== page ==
Attorney Files Suit Over $5 Fee
LOUISVILLE, Ky. -An attorney here has filed a lawsuit against Louisville Medical Center FCU over the $5 fee charged non-members to cash a check. Attorney Steve Snow filed suit in Jefferson District Court against the CU, claiming its in violation of Chapter 355 of the Commercial Code of the Kentucky Revised Statutes. Snow had been given a $150 check by the patient of a doctor who had hired the attorney to collect money. After the check bounced at Snow's bank, he said he was informed the account had been replenished in the account of the member at LMCFCU. The credit union's standard policy is to charge non-members the $5 check-cashing fee. The lawsuit names Ray Kirkland, president of the CU, as a party to the suit.
Rule Seems To Bar Sending Faxes
WASHINGTON-CUNA was meeting last week with representatives of the Federal Trade Commission over a potential glitch that could prohibit the trade group from sending faxes to its affiliated leagues and individual credit unions. Buried in the otherwise popular, new "Do Not Call" legislation that allows consumers to block telemarketers' calls is a provision that appears to bar nonprofit trade groups from sending faxes to various parties, unless they "opt in." "We do not believe this is what Congress intended to implement," said CUNA's Gary Kohn. At the heart of CUNA's message is that by belonging to a state league or trade association, the recipients of such e-mail and faxes have essentially opted-in by default. Among others lobbying for a clarification: the American Society of Account Executives.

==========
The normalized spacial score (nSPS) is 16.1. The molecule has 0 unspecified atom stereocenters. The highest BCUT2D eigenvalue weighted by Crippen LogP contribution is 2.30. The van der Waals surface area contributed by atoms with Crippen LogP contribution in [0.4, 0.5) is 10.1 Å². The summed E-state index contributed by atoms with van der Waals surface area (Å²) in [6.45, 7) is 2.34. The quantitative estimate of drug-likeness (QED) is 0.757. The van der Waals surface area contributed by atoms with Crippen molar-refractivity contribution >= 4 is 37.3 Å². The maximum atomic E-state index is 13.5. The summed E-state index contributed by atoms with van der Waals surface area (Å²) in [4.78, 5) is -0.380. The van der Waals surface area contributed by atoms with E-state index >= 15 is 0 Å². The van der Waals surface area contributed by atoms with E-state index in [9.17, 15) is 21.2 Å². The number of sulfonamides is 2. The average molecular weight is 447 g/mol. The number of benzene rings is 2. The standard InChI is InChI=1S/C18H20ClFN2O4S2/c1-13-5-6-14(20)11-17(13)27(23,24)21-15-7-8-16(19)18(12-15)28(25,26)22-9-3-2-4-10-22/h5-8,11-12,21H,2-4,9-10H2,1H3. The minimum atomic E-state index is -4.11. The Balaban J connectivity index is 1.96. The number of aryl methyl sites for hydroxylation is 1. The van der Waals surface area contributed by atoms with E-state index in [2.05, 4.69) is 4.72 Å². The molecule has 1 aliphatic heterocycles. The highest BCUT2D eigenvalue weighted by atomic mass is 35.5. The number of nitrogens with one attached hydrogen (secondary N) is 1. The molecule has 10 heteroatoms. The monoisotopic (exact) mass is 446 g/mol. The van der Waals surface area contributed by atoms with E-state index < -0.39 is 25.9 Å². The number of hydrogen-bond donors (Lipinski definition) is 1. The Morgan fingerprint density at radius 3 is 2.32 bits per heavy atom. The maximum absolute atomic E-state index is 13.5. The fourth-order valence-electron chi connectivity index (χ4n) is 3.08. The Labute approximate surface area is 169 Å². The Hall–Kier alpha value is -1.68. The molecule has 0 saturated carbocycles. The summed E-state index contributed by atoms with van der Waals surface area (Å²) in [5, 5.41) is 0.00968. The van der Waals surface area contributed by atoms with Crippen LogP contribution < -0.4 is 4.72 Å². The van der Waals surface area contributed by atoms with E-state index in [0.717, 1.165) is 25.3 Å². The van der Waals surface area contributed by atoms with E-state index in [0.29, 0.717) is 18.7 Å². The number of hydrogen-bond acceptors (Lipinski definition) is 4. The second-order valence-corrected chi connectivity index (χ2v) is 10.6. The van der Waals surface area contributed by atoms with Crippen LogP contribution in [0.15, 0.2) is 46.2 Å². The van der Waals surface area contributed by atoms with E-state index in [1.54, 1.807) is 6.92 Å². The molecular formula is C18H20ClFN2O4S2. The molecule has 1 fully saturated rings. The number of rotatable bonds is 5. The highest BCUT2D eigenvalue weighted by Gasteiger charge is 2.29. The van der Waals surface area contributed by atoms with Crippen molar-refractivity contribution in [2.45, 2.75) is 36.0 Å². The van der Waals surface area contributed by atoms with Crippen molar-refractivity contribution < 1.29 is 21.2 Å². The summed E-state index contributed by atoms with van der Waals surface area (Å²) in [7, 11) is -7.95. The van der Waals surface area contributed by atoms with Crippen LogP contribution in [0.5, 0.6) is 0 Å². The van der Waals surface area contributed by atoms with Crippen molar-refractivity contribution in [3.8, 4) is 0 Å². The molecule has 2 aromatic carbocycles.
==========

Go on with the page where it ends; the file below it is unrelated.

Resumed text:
NAFCU Presses To Save Bonds
ARLINGTON, Va.-NAFCU has sent a letter to Treasury urging it to rethink a plan under which sales of U.S. Savings Bonds will be limited to online purchases. The paper-based bonds, a long-time staple at many CUs, are to be phased out. "We're suggesting they keep the option of the paper bonds alive for at least five years," said NAFCU's Gwen Baker, "and give people time to adjust to the change." Another concern raised by NAFCU: Online sales mean those without Internet access will be unable to save using savings bonds.